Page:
7 Tips on How to Survive an Avalanche

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  • Post last modified:January 31, 2024

Understanding how to survive an avalanche is critical to those who want to hike anywhere near the top of the world’s most majestic mountains. Avalanches are formidable forces of nature that occur when snow rapidly descends down a mountainside. They are typically triggered by the release of a layer of snow that fails to adhere to the underlying surface, often due to factors such as temperature changes, snowpack instability, or external disturbances. These disturbances can range from natural events like heavy snowfall or sudden temperature fluctuations to human-induced triggers like skiing, snowboarding, or loud noises. Avalanches can occur on slopes as gentle as 25 degrees, but they are most common on steeper inclines between 30 and 45 degrees, where gravity exerts significant force on the snowpack.

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Figuring out the conditions conducive to avalanche formation is crucial for assessing risk and mitigating potential hazards. Avalanches commonly occur during and after heavy snowfall, especially when accompanied by strong winds that redistribute snow and create unstable layers. Temperature fluctuations, such as rapid warming after a cold spell, can also weaken the snowpack by promoting the formation of weak layers and causing snow to lose cohesion. Additionally, avalanches may be triggered by human activity, such as recreational pursuits like skiing, snowboarding, or snowmobiling, which can stress the snowpack and destabilize its layers. The accumulation of snow over time creates layers of varying density and stability, and avalanches often result from the failure of these layers to bond securely, leading to a sudden release of snow down the mountainside.

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The seasonality of avalanches varies depending on local climate patterns and geographic factors. In mountainous regions with heavy snowfall, avalanches are most prevalent during the winter and spring months when snowpack is at its peak. However, avalanches can occur at any time of year in high-altitude environments where snow persists year-round. Understanding the dynamics of avalanche formation, recognizing environmental triggers, and practicing safe travel habits in avalanche terrain are essential for mitigating risk and ensuring personal safety in snowbound landscapes.

Standing amid a serene winter landscape, the last thing on your mind is the sudden threat of an avalanche. Yet, in the blink of an eye, nature’s immense power can turn tranquil surroundings into a harrowing ordeal. Understanding what to do when an avalanche approaches can be the difference between survival and tragedy. In this guide, we delve into essential strategies for navigating the terrifying scenario of an impending avalanche.

1) Stay Calm and Assess the Situation:

As the rumble of an avalanche grows nearer, it’s natural to feel a surge of panic. However, maintaining a calm and composed demeanor is paramount. Quickly assess the direction and speed of the avalanche to determine your course of action. Avoid wasting precious time on futile attempts to outrun the avalanche; instead, focus on increasing your chances of survival.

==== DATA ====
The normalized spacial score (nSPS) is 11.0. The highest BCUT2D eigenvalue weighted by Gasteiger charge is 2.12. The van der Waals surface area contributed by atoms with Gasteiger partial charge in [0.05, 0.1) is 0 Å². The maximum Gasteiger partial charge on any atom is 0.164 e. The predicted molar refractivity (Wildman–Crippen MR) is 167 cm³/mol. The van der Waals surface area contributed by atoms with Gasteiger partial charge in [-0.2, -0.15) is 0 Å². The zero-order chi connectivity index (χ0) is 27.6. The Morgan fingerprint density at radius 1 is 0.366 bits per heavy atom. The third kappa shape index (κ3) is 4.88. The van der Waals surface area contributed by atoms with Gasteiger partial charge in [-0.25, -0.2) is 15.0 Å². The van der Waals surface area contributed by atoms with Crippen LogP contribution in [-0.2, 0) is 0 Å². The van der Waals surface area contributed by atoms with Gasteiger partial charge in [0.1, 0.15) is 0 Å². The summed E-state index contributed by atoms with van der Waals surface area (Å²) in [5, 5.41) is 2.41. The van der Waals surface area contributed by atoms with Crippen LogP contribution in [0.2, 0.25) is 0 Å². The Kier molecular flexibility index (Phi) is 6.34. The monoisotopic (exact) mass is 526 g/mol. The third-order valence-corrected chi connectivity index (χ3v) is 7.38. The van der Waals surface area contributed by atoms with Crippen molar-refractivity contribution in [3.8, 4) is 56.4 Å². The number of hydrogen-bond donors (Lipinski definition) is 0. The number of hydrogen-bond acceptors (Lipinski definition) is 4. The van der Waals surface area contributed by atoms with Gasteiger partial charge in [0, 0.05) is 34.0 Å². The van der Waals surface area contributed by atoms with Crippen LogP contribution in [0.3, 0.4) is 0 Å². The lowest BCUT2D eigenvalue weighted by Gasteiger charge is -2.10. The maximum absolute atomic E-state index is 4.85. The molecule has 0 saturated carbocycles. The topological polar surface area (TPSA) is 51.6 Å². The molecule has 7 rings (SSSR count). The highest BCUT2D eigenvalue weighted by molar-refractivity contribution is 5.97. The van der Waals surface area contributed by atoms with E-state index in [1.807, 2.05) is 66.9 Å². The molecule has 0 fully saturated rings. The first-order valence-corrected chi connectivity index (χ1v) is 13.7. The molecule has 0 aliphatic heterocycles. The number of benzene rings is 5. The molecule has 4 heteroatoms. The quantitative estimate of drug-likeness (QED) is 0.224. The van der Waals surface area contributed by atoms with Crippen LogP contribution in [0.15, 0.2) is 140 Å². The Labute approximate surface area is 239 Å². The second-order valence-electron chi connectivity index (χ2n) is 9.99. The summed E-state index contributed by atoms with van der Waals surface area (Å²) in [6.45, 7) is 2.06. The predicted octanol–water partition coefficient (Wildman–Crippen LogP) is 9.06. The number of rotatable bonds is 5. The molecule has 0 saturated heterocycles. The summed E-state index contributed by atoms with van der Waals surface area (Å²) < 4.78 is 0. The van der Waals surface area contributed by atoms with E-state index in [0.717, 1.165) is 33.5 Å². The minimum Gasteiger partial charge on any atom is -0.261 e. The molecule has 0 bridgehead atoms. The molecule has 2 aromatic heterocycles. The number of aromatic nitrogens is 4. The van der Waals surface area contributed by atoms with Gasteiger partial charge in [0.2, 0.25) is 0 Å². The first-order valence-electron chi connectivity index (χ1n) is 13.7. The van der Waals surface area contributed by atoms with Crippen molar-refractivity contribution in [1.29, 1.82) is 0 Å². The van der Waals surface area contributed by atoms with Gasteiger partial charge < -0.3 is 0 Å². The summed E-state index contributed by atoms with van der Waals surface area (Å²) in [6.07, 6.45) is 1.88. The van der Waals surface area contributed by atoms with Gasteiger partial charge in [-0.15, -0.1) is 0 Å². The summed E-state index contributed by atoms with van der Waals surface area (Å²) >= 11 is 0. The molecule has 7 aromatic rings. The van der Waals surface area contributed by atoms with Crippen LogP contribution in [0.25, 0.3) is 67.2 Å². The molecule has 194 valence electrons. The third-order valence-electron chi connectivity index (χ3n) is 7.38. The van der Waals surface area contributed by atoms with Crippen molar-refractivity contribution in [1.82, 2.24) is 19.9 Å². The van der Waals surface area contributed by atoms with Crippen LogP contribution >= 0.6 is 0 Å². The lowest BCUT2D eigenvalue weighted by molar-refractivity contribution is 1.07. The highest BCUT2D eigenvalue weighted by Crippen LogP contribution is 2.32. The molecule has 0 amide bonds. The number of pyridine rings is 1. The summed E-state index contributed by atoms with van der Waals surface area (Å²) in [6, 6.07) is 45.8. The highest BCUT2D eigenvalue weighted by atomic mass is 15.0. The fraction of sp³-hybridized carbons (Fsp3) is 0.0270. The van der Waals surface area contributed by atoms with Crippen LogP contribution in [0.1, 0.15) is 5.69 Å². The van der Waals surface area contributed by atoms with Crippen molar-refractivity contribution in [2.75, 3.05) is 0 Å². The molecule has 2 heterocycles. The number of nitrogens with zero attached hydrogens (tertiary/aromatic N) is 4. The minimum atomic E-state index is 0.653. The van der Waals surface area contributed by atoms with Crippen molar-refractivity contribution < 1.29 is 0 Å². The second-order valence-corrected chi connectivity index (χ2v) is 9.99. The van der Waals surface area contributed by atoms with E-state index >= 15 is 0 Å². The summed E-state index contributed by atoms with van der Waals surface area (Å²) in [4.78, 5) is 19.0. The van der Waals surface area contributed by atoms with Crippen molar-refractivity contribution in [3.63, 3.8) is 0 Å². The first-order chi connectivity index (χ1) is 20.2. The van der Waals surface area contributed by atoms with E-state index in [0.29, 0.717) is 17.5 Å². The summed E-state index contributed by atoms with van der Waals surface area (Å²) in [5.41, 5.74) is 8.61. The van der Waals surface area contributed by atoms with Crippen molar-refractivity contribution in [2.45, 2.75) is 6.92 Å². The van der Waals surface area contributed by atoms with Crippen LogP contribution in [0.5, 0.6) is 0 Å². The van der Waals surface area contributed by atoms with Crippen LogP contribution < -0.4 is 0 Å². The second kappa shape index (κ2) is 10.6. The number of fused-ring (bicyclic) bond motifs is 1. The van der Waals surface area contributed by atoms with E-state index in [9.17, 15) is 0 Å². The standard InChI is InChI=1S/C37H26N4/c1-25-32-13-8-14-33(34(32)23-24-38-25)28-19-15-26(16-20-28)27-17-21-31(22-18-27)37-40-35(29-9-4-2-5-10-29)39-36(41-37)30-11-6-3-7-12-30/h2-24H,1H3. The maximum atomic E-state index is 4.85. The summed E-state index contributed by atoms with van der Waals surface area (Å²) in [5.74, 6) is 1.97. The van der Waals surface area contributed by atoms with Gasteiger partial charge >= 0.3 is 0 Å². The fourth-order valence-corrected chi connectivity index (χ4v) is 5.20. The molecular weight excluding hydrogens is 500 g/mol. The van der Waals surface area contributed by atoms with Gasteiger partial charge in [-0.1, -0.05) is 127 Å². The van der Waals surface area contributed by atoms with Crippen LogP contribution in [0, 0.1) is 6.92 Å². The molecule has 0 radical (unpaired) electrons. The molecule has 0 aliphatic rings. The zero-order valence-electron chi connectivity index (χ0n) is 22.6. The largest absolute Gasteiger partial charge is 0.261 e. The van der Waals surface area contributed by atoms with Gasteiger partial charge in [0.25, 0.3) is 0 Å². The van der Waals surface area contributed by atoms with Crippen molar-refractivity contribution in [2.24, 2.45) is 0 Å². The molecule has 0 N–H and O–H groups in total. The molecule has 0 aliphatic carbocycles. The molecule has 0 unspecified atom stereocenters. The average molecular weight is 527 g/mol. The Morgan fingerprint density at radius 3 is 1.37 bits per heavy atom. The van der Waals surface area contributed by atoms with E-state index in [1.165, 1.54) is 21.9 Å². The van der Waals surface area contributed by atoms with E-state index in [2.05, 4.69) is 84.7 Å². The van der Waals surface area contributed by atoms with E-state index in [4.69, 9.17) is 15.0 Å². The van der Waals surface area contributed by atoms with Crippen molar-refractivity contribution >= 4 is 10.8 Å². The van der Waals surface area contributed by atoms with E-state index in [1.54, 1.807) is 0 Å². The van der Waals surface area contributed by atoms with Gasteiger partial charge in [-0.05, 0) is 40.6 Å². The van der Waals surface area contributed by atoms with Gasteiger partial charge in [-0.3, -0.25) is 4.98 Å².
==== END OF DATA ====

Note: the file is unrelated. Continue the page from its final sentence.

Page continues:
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2) Move to the Side:

If you spot an avalanche cascading down the slope towards you, your instinct might be to run downhill. However, this reaction can lead to being overtaken and buried by the fast-moving mass of snow. Instead, move perpendicular to the path of the avalanche, aiming to get to the side and out of harm’s way.

3) Discard Heavy Gear:

Shedding unnecessary weight can enhance your mobility and buoyancy in the event of burial. Quickly discard heavy equipment such as skis, snowboards, or backpacks to increase your chances of staying afloat in the event of burial. Every ounce of weight saved could make a significant difference in your ability to maneuver and survive.

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4) Fight to Stay on Top:

As the avalanche engulfs the surrounding terrain, fight to stay on the surface of the moving snow. Swim vigorously in a breaststroke motion, using your arms and legs to stay afloat. Keep your head above the surface and attempt to create an air pocket in front of your face to facilitate breathing in the event of burial.

5) Cling to Objects:

If trees, rocks, or other objects are within reach, grab onto them to anchor yourself and prevent being swept away by the avalanche. Clinging to sturdy objects can provide a lifeline amidst the chaos, increasing your chances of remaining above the surface until the avalanche comes to a halt.

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6) Protect Your Airway:

As the avalanche slows and settles, protect your airway by creating a breathing space in front of your face. Cup your hands around your mouth and nose or create a pocket of air by pushing snow away from your face. Conserving oxygen is crucial while awaiting rescue.

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7) Signal for Help:

If you find yourself buried beneath the snow, utilize any available means to signal your presence to rescuers. Activate your avalanche transceiver to emit a signal that can be picked up by search teams. Stay calm and conserve energy while awaiting assistance.


Facing an approaching avalanche is a terrifying ordeal that demands quick thinking and decisive action. By staying calm, moving to the side, shedding heavy gear, and fighting to stay on the surface, you increase your chances of surviving this formidable force of nature. Remember, preparation and swift response are your greatest allies in the face of adversity. With a clear understanding of what to do when an avalanche approaches, you stand a fighting chance amidst nature’s fury.